In March of the following year, Flyntz wrote to the Association President, Roger Paulus, in response to Paulus's letter concerning Menkes's status for the 2001 navigation season. Flyntz stated that "Captain Menkes will continue to serve as a pilot on the St. Lawrence River tour-de-role," and that he would "be available for dispatch whether or not he belongs to a pilotage pool." He pointed out that "[a] pilotage pool is a voluntary association of registered pilots," (citing 46 U.S.C. § 9304 (emphasis in original)), and that "[t]here is no mandatory requirement in statute or regulation that requires Great Lakes registered pilots to belong to a pool in order to provide pilotage service." Flyntz further noted that Menkes's "resignation from the Association does not . . . provide any basis for the Coast Guard to deny him the opportunity to continue to earn his livelihood as a U.S. registered pilot," (emphasis added) and that Menkes had "a vested property right in his certificate of registration" (emphasis added) that the Coast Guard could not revoke merely because Menkes "does not belong to a pilotage pool." Flyntz went on to say: "Furthermore, . . . there is a serious need for qualified pilots in District 1 and . . . the Association has not physically provided adequate pilotage service in accordance with 46 C.F.R. § 401.720(b)."3 That section of the Coast Guard regulations permits the Director of Great Lakes Pilotage to order a registered pilot to provide pilotage service whenever an association cannot provide service due to "physical or economic inability." Then, invoking his authority under Coast Guard regulations, including § 401.720, Flyntz announced his decision to dispatch Menkes as "an independent pilot" in District One. The Association appealed Director Flyntz's decision to J.P. High, the Coast Guard's Director of Waterways Management, who denied the appeal.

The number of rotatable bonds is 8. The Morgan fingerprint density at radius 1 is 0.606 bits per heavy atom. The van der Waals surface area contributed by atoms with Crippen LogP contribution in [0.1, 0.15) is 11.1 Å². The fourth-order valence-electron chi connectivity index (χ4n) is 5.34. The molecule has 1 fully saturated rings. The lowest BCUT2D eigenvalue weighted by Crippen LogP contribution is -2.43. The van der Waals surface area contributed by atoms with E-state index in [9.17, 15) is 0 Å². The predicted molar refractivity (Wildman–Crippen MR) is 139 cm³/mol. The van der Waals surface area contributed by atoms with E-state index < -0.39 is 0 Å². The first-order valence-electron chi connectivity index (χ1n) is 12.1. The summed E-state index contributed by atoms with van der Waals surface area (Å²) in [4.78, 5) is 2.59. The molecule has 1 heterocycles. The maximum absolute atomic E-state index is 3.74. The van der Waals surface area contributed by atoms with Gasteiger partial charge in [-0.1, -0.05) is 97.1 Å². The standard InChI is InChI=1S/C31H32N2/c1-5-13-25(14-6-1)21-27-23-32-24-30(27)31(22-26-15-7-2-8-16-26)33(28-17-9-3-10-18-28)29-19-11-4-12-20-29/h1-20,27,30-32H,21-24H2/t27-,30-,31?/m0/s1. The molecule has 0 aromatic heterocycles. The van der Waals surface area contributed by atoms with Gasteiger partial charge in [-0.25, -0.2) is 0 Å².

Thereafter, Paul M. Wasserman became Acting Director (and subsequently Director) of Great Lakes Pilotage, and he apparently had a somewhat different view. On December 29, 2003, Wasserman, responding to another Association inquiry concerning Menkes's status as an independent pilot in District One, wrote to both Paulus and Menkes. Wasserman rejected the Association's argument that a "change in circumstances" warranted a reversal of Flyntz's 2001 decision to place Menkes on the tour-de-role, noting that the Association was still not providing adequate pilotage service. Wasserman affirmed Flyntz's determination from 2001 and renewed that determination for the 2003 navigation season. But he wrote that at the "end of the season, . . . my determination, and Captain Menkes' appointment as an independent pilot, will naturally expire." This statement is the first indication from the Coast Guard that Menkes's status as an independent pilot was on a season-to-season basis. Wasserman added that he would continue to evaluate the Association's pilotage service in order to determine whether independent pilots were needed for the 2004 navigation season.